My New England Journal of Medicine still arrives each week. I pay for the subscription so I feel obligated to read two articles from it each week, roughly 100/yr, even in retirement. They tend to be cases of the week or a review of something related to endocrinology, but I am as interested in the changes of how we practice, having lived through it. One element that exploded during my final years as a clinician has been the number of directives and processes that differ from what an experienced physician would likely devise on his own. Now, I may have gotten in on the ground floor of this, starting my post-residency career as a VA physician. These guys didn't have the insight to allow me to receive a flu vaccine in my non-dominant shoulder. One kabooby from the lab ordered, who didn't know what a patient looked like prior to autopsy, ordered that all the lab slips be placed in the chart without having been seen by the ordering doctor first, where they ended up in somewhat random order. They used to transport World War I veterans 100 miles each way for their appointments, paying $700 dollars to the driver of a Ford Pinto that just squeaked by state inspection. I had the transportation director price the cost of a limo for the same trip. For one-third of that, the old warrior could have travelled the breadth of New Jersey in style. He would have to pay for what he took from the back seat bar, but if he drank too much, the VA would dry him out for free and hire the Pinto back to take him home.
On graduation to the university and private sectors, directives declined in number. I am pretty hard pressed to come up with anything that matched the VA encounters. Scheduling made sense. Rules on charting were understandable. We got our own parking spaces and as security became more important, ID tags enabled access to the places we needed to be to provide patient care.
And then came HITECH and the computer. It all changed. In an inner city area, it was common for patients not to keep appointments. Any number of schemes were devised to either reduce the no-show rate or compensate for it, with scheduling bedlam when everyone came. There was a directive to see everyone within seven days of discharge. A schedule does not expand indefinitely, not everyone really needs to be seen sooner that three months by the consultant, and thinking about appropriate post-hospitalization is part of the competence that the residents are expected to acquire. Meetings to discuss quality addressed non-problems to the neglect of what really needed more attention.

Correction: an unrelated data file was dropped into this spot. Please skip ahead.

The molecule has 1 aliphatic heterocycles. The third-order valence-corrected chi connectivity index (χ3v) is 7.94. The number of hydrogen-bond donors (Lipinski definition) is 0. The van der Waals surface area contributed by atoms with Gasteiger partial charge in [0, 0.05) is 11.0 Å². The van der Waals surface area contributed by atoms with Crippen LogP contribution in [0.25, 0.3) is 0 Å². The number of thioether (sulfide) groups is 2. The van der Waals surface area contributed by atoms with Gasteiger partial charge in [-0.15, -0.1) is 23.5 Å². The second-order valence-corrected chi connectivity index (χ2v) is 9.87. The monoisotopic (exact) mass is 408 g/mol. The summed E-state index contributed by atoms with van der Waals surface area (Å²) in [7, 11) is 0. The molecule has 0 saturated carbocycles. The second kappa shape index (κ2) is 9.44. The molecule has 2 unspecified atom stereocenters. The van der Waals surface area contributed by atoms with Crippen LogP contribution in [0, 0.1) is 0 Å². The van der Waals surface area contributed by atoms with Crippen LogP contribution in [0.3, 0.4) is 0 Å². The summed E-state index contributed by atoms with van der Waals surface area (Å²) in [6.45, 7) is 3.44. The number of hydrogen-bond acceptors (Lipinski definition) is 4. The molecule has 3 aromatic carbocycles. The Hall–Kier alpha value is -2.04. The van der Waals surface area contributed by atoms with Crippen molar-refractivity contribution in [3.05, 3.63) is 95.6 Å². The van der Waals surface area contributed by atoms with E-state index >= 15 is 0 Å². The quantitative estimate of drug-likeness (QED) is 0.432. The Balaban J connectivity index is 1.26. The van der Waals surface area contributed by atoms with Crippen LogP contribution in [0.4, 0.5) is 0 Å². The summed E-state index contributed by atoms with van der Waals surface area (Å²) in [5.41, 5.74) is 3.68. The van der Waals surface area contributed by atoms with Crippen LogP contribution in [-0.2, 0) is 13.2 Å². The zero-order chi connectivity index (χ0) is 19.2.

Intercepting the asinine seemed hopeless in this era of an expanded middle layer of managers charged with doing things that they don't really have the insight to do because they seemed like a good idea at the time. Once there, they have a life of their own until the hospital is forced to reconsider by either legal allegations or loss of revenue.
It came as a welcome though unexpected surprise to learn that all elements of the inane did not have to become immortal. A NEJM Sounding Board essay described an algorithm that can be computerized to identify and intercept the dysfunction, though not until it has become dysfunctional.
Based on importance, these mavens at NYU targeted processes that had no real basis but were intended to solve a problem. If they didn't solve the problem, they were identified and sent back for rethinking.
Do we really need a computer algorithm for that or would a simple anonymous suggestion/complaint box suffice? The big corporations probably addressed this decades ago. A directive would come by or a customer would complain. The VP's would hire people to address the concerns or deal with an external regulation. Before you know it, you had people with significant salaries tweaking what would be better neglected. Somewhere around the time of the 1992 election, they figured this out and pink slipped the capable high salaried people whose work wasn't worth doing. Medicine has always lagged behind, which is why we are now being pummeled by insurers and product manufacturers. They had their restructuring. We have not. If the algorithm really intercepts the many asinine processes imposed upon us, we might have a chance of catching up.